But that virtuous circle is weaker in forests dominated by the coconut palms. Originally from Thailand and the Philippines, according to genetic evidence, the palms were brought to the central Pacific Ocean by Polynesian seafarers an estimated 1500 years ago, as a fast-growing source of food and other resources. There are no signs of ancient human settlements on Palmyra, so the trees may have arrived on the atoll when currents washed their nuts—which can survive for months at sea thanks to their thick buoyant husks and fat reserves—from some distant inhabited island.

By the early 1800s, a passing sailor wrote that some of Palmyra’s “islets seemed exclusively appropriated to the cocoa-nut tree.” In 1885, entrepreneurs began to plant commercial groves, which continued intermittently through the 1950s. In a 1913 survey of the atoll, botanist Joseph Rock counted some 25,000 palms, bearing nuts which were “the finest and the biggest the writer has ever seen.” He sent some to an expert in Italy, who was impressed by “their large size … [and] distinctly trigonal shape … the three edges almost take the shape of wings.”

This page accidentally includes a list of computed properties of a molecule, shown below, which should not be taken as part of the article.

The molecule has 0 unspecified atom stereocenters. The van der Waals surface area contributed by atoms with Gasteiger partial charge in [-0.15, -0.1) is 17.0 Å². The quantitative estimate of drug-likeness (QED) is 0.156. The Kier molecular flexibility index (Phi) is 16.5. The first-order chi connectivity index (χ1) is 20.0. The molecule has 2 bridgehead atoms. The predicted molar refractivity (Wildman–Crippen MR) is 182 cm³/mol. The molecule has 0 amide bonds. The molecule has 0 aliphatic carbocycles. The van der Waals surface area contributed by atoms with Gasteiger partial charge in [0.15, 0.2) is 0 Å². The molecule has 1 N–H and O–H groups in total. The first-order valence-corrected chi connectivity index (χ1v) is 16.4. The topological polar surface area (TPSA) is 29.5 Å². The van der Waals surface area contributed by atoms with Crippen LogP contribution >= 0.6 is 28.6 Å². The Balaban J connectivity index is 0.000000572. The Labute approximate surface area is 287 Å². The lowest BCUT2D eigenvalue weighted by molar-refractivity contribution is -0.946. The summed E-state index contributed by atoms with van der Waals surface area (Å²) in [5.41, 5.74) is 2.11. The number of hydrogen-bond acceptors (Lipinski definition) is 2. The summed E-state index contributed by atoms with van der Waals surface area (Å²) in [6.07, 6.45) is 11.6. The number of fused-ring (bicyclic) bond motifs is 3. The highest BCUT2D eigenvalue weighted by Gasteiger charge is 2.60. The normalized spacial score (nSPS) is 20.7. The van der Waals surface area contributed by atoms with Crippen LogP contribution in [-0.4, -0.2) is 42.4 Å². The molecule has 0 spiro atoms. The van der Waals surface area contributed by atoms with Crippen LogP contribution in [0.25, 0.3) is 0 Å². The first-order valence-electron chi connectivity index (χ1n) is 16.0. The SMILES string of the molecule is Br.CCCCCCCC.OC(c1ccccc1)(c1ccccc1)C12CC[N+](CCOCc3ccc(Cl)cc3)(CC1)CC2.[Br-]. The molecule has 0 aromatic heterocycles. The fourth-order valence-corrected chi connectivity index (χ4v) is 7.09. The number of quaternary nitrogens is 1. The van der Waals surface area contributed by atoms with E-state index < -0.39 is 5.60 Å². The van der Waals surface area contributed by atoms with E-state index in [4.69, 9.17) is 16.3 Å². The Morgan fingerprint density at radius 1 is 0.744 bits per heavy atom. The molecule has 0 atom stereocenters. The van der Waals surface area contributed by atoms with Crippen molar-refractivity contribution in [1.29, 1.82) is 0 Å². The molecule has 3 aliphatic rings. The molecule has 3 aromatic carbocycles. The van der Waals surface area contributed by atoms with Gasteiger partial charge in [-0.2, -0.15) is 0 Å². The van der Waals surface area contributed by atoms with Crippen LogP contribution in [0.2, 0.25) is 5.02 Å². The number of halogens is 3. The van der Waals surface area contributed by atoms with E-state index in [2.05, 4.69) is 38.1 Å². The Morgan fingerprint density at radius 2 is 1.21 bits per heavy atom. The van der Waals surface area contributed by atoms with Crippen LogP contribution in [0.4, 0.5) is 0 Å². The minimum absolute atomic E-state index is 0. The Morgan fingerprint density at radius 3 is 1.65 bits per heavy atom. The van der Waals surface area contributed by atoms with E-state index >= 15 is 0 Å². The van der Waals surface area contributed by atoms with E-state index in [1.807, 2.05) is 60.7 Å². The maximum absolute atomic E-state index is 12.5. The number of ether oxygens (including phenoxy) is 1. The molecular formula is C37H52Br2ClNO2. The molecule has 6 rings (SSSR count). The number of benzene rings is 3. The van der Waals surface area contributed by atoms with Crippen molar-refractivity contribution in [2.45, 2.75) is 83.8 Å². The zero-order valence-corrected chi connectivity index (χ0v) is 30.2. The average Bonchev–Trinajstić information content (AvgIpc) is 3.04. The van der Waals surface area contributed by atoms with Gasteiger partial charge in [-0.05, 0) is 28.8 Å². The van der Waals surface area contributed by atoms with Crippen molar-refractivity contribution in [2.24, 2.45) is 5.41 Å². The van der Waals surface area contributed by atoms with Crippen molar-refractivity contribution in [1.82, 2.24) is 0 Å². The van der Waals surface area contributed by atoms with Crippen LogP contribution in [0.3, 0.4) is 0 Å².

Red-footed boobies roost in a native Pisonia tree. Palmyra’s seabirds tend to shun introduced palms in favor of native species.

Dana Edmunds

But although the palms have flourished, the forests they dominate have far fewer birds and fewer manta rays foraging along their shores. Seabirds probably avoid nesting in coconut palms, Young says, because of their branchless trunks, relatively small canopies, and swaying fronds. They prefer a more stable architecture—the forks, nooks, and crannies of native trees.